Our (Home) Preschool Day: Space the Activities

I’ve been asked a few times what our days are like and how I fit things in.  I’m afraid you’re about to be very underwhelmed, but I’ll continue anyway to show you that it doesn’t take a ton of planning or forethought to make a big difference in your child’s life.  

I really started “working” with the kids on preschool type activities when Luke was about 2-1/2 years old.  He just turned 4 in February and Lilah is now 2-1/2.  I have changed the logistics of what we do and how we do it a zillion times already, but I’ll give you the basic methods behind my madness.  

Step #1: Set daily goals – see the post here

Step #2: Space the activities
Once I’ve decided what I want to accomplish, I space the activities I’m going to do with the kids throughout our day.  

I do this for several reasons:

  • Little kids have short attention spans
  • I want to give myself ample time to set up before and clean up after activities
  • I don’t want to “entertain” my children all the time; I want them to learn to keep themselves occupied and have plenty of time for play because I think that’s equally (and sometimes even more) important

In my last post on this topic, I told you that 3 of my daily goals are usually incorporating a book reading time, doing some sort of art/craft/fine-motor activity, and then doing some sort of “together activity.”  We do other learning things during the day, too, but these are 3 things that I know will require my full attention and thus I need to “make time” for them.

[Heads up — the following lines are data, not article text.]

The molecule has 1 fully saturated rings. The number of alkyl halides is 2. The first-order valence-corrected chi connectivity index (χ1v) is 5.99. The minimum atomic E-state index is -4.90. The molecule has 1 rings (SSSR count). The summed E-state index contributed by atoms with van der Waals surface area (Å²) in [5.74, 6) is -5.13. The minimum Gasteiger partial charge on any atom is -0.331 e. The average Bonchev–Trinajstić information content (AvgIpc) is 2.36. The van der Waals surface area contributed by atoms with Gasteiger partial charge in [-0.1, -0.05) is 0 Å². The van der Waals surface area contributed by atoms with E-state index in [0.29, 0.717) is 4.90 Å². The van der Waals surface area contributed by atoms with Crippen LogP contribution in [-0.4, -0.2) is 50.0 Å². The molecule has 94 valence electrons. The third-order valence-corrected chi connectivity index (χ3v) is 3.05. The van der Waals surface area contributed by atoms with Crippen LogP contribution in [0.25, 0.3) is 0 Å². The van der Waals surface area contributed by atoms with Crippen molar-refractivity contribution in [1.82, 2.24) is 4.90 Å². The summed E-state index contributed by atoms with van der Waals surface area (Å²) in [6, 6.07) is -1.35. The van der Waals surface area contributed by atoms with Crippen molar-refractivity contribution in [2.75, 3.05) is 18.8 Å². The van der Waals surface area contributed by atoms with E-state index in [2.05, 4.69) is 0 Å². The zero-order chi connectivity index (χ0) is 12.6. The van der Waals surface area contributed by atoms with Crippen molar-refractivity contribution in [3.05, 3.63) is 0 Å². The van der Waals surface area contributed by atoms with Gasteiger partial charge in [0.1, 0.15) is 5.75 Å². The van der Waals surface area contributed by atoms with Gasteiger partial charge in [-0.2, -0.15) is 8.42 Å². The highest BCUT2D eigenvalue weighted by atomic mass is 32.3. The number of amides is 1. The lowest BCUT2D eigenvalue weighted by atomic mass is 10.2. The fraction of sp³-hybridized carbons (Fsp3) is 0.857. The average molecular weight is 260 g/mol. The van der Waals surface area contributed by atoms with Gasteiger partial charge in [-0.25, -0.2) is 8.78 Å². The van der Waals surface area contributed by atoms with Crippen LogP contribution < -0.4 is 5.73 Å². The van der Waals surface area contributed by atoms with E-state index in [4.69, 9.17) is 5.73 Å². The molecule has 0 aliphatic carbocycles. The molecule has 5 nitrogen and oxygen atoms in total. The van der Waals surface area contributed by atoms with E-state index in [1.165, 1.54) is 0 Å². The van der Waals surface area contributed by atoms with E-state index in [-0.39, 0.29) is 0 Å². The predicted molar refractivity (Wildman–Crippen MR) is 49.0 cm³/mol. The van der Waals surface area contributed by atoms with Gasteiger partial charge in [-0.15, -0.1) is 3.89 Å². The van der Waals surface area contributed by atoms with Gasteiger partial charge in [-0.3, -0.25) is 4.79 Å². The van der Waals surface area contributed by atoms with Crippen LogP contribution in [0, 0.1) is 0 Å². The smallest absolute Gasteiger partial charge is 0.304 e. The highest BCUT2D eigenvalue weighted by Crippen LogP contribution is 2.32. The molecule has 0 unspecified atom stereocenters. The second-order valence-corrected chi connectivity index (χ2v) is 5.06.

To better explain how I space our activities, let me tell you a little about them. 

We often do our book reading time right before or after breakfast (usually sometime between 8-10am).  I fondly call our reading sessions “book marathons” — this is a time other than bedtime when we read for 10 minutes to an hour plus, depending on everyone’s interest level and attention.  Since we’ve done this pretty much since birth, both kids will sit and listen to books for a really long period of time.  This is undoubtedly the MOST important part of our (home) preschool day, in my opinion.  I won’t get into all the specifics here about why reading is SO beneficial, but if you only have time for ONE thing with your child daily, let it be reading. 🙂 

During our book marathons, we read library books, Five in a Row books, holiday/seasonal books, books I select from our collection, books the kids want to read, picture books, and/or chapter books.  Sometimes I theme them, sometimes they’re a random and eclectic mix.  Usually we’ll keep a collection of books handy for a week or two, rereading our favorites many, many times.